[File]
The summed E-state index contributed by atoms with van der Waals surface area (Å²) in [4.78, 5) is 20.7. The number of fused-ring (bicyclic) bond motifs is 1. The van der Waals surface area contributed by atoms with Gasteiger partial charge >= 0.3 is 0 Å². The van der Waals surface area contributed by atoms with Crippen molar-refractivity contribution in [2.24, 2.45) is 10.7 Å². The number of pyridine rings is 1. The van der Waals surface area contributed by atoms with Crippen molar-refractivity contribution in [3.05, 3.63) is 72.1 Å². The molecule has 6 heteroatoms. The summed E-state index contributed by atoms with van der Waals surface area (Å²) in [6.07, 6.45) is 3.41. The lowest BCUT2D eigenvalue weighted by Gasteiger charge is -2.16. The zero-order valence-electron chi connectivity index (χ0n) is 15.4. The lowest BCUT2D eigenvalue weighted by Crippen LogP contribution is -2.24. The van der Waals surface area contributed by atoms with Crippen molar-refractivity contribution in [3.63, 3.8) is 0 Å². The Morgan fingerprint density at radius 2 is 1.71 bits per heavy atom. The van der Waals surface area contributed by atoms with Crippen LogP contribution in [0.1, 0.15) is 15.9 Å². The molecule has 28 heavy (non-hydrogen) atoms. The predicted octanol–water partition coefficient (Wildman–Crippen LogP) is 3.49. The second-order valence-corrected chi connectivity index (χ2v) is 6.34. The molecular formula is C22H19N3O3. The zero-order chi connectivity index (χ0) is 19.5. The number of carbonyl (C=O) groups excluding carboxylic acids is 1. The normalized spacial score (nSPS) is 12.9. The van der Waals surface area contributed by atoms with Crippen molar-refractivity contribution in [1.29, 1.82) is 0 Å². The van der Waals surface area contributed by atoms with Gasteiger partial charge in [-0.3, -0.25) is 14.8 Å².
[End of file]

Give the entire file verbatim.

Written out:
The summed E-state index contributed by atoms with van der Waals surface area (Å²) in [4.78, 5) is 20.7. The number of fused-ring (bicyclic) bond motifs is 1. The van der Waals surface area contributed by atoms with Gasteiger partial charge >= 0.3 is 0 Å². The van der Waals surface area contributed by atoms with Crippen molar-refractivity contribution in [2.24, 2.45) is 10.7 Å². The number of pyridine rings is 1. The van der Waals surface area contributed by atoms with Crippen molar-refractivity contribution in [3.05, 3.63) is 72.1 Å². The molecule has 6 heteroatoms. The summed E-state index contributed by atoms with van der Waals surface area (Å²) in [6.07, 6.45) is 3.41. The lowest BCUT2D eigenvalue weighted by Gasteiger charge is -2.16. The zero-order valence-electron chi connectivity index (χ0n) is 15.4. The lowest BCUT2D eigenvalue weighted by Crippen LogP contribution is -2.24. The van der Waals surface area contributed by atoms with Crippen molar-refractivity contribution in [3.63, 3.8) is 0 Å². The Morgan fingerprint density at radius 2 is 1.71 bits per heavy atom. The van der Waals surface area contributed by atoms with Crippen LogP contribution in [0.1, 0.15) is 15.9 Å². The molecule has 28 heavy (non-hydrogen) atoms. The predicted octanol–water partition coefficient (Wildman–Crippen LogP) is 3.49. The second-order valence-corrected chi connectivity index (χ2v) is 6.34. The molecular formula is C22H19N3O3. The zero-order chi connectivity index (χ0) is 19.5. The number of carbonyl (C=O) groups excluding carboxylic acids is 1. The normalized spacial score (nSPS) is 12.9. The van der Waals surface area contributed by atoms with Crippen molar-refractivity contribution in [1.29, 1.82) is 0 Å². The van der Waals surface area contributed by atoms with Gasteiger partial charge in [-0.3, -0.25) is 14.8 Å².